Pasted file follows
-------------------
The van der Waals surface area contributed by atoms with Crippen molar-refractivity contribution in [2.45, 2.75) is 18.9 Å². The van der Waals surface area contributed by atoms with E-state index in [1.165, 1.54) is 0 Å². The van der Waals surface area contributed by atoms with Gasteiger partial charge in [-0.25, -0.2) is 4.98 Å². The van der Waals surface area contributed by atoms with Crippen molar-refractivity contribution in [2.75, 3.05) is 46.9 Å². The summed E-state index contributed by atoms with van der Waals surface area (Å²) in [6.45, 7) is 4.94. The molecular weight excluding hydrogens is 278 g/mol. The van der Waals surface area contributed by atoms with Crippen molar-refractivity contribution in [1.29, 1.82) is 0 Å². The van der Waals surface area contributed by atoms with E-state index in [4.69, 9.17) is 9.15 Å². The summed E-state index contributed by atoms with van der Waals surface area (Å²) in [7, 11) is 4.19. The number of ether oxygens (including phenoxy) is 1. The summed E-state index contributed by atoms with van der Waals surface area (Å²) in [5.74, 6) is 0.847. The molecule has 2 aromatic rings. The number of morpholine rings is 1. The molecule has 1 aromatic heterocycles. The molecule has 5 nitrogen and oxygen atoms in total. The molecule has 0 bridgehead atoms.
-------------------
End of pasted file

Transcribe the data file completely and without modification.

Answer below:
The van der Waals surface area contributed by atoms with Crippen molar-refractivity contribution in [2.45, 2.75) is 18.9 Å². The van der Waals surface area contributed by atoms with E-state index in [1.165, 1.54) is 0 Å². The van der Waals surface area contributed by atoms with Gasteiger partial charge in [-0.25, -0.2) is 4.98 Å². The van der Waals surface area contributed by atoms with Crippen molar-refractivity contribution in [2.75, 3.05) is 46.9 Å². The summed E-state index contributed by atoms with van der Waals surface area (Å²) in [6.45, 7) is 4.94. The molecular weight excluding hydrogens is 278 g/mol. The van der Waals surface area contributed by atoms with Crippen molar-refractivity contribution in [1.29, 1.82) is 0 Å². The van der Waals surface area contributed by atoms with E-state index in [4.69, 9.17) is 9.15 Å². The summed E-state index contributed by atoms with van der Waals surface area (Å²) in [7, 11) is 4.19. The number of ether oxygens (including phenoxy) is 1. The summed E-state index contributed by atoms with van der Waals surface area (Å²) in [5.74, 6) is 0.847. The molecule has 2 aromatic rings. The number of morpholine rings is 1. The molecule has 1 aromatic heterocycles. The molecule has 5 nitrogen and oxygen atoms in total. The molecule has 0 bridgehead atoms.